Posted on February 02 2019
Today we talk to Rhys Davies - a documentary photography student at the University of South Wales - about his experience with exhibiting. We know that this is a topic and an idea that many film photographers find intimidating, so here he will help lift the lid on the process as well as pass on some tips and tricks!
Background to Photography
My photographic journey started when I took photos at family weddings with my father’s old bridge camera when I was a young child, I never seriously experimented with photography until college. I was keen on studying veterinary however I could not follow that passion because I was too young to complete work experience, I decided to study photography at college for a year until I was old enough to complete the work experience required for veterinary. After completing my first year of photography I had found a medium that helped me express myself and document / tell the social concerns I was worried and passionate about.
After being awarded best exhibition at Weston College Art Show I decided to complete the second year of the course which enabled me to concentrate on my documentary style specialising in portraiture. My documentation of homelessness within my town were published in the local papers as well as being the key focus on my second exhibition at the Weston College Art Show. After receiving my diploma my next stage of my journey was studying Documentary Photography at the University Of South Wales. I am currently finishing second year and have exhibited work in two separate exhibitions, Guernsey Photo Festival and Fit For Heroes?
Fit for Heroes?
Fit for heroes was a collaborative exhibition put on by myself and 6 other students, I exhibited my work ‘Ely’s Tony.’ Ely’s Tony is a project shot in Ely Cardiff, which is known to be Cardiff’s most deprived suburb. I wanted to test the stereotypes and whilst researching the area I came into conversation with a gentleman named Tony, Tony is retired and now collects stamps with his wife every day. The project is shot on 120 Portra 400 on a Mamiya RZ67 II.
The Exhibition Process
Within the timeframe that we had, 12 weeks, we had to organise a space to exhibit, think about the different methods and processes of exhibiting whilst exploring different methods of printing and framing. I started the search by contacting the local council which lead me to a meeting with an arts councillor. I negotiated the use of a large youth centre with no cost as it would bring people into the area. Myself and the other students then spent the following weeks exploring different methods of framing, printing and planning a layout for the exhibition. Advertisement of the exhibition was a large consumption of our time, working with professional graphic designers, social media accounts, leaflets and being promoted by other artists.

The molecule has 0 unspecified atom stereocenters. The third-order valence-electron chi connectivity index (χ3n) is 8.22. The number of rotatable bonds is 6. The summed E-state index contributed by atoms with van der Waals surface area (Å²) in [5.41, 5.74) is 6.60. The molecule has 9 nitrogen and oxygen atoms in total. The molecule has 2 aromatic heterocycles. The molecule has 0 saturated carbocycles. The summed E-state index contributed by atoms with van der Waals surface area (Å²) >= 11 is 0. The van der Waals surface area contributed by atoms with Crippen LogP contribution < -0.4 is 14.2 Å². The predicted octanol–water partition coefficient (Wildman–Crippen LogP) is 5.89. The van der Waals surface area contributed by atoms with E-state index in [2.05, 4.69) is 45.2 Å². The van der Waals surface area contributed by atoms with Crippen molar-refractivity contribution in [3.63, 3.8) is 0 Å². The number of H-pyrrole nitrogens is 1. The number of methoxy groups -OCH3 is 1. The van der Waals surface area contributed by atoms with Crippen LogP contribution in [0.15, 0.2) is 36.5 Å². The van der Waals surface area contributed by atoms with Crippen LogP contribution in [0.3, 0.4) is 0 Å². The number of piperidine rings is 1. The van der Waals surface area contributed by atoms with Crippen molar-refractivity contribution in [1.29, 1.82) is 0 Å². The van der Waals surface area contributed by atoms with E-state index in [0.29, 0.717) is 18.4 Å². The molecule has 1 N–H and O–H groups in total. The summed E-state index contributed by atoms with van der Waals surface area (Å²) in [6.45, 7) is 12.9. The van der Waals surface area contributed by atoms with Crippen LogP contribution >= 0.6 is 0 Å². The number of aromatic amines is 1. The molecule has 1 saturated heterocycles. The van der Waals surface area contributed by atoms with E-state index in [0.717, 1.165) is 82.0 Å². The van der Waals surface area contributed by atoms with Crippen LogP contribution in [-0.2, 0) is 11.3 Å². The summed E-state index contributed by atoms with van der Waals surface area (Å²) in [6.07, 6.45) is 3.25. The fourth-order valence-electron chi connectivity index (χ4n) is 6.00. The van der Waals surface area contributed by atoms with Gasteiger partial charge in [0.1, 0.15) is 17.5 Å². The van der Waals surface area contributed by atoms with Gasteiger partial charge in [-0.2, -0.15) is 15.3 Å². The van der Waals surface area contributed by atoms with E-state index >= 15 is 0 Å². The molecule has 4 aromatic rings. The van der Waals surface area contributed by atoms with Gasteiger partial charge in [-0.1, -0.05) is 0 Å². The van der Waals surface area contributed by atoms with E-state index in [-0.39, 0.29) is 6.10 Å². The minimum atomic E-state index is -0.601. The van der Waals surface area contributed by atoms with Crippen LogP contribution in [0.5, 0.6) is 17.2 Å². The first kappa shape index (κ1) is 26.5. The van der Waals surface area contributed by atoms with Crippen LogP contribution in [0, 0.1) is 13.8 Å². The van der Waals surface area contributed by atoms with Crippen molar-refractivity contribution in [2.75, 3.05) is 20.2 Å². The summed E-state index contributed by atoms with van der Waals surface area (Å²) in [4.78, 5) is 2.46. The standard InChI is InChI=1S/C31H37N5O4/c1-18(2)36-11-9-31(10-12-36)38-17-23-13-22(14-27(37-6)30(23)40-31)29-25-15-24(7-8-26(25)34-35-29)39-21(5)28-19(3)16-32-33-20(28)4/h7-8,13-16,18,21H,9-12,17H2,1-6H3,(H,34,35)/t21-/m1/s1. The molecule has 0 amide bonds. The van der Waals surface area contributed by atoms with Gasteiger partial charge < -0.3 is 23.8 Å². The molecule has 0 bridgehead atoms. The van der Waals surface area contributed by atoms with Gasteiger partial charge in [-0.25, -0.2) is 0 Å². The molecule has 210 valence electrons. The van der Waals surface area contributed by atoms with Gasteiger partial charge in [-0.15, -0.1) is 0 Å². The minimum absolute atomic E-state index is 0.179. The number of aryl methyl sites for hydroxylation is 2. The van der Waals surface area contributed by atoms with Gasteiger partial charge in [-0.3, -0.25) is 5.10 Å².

What Have I Learnt?
For me, the key point to putting on an exhibition is the planning and organisation of the layout. You can have a great venue and location however if your work is not presented correctly nor does it flow correctly then your audience will not truly engage with your work nor will they remember your exhibition for being perfectly planned.
The networking that comes with putting on an exhibition is highly rewarding and career boosting, you will be surrounded by artists and specifically artists that have an interest in your work. Engage and interact with these artists and explore the opportunities of collaborations and advice that they may give you.
It is not necessary to exhibit your entire project, whether your work is displayed elsewhere through another medium such as a book or on a website the exhibition should be a taster of the project.
The Location of the exhibition is important in relation to the work that is shown whether that be in the location that the work was shot, or if there’s a specific reason or meaning to the location that ties into the work made. Depending on how large the space is available the organisation is key, work should not be cramped nor should there be too much space between bodies of work. By building a plan you will be able to follow it easily and not rush the installation of the exhibition. Negotiating on a price for the location and the duration is worth considering when looking at what exposure do you gain, will you profit in any way and what networking will be happening.
Having an interactive piece within your exhibition will engage your viewers whether that be a different medium that the public can use, watch, listen and interactive with personally will turn your exhibition into a collaborative piece with the public.
On an ending note to this piece, what I gained most from exhibiting work is that it is highly rewarding to see your work in an exhibition whilst networking with other artists. It is highly achievable to put on your own exhibition, concentrate on a body of work you are proud and passionate about, contact your local council and youth centres about exhibiting work and plan everything well in advance.
Follow Rhys on Instagram here to see more of his work and his journey through his university course.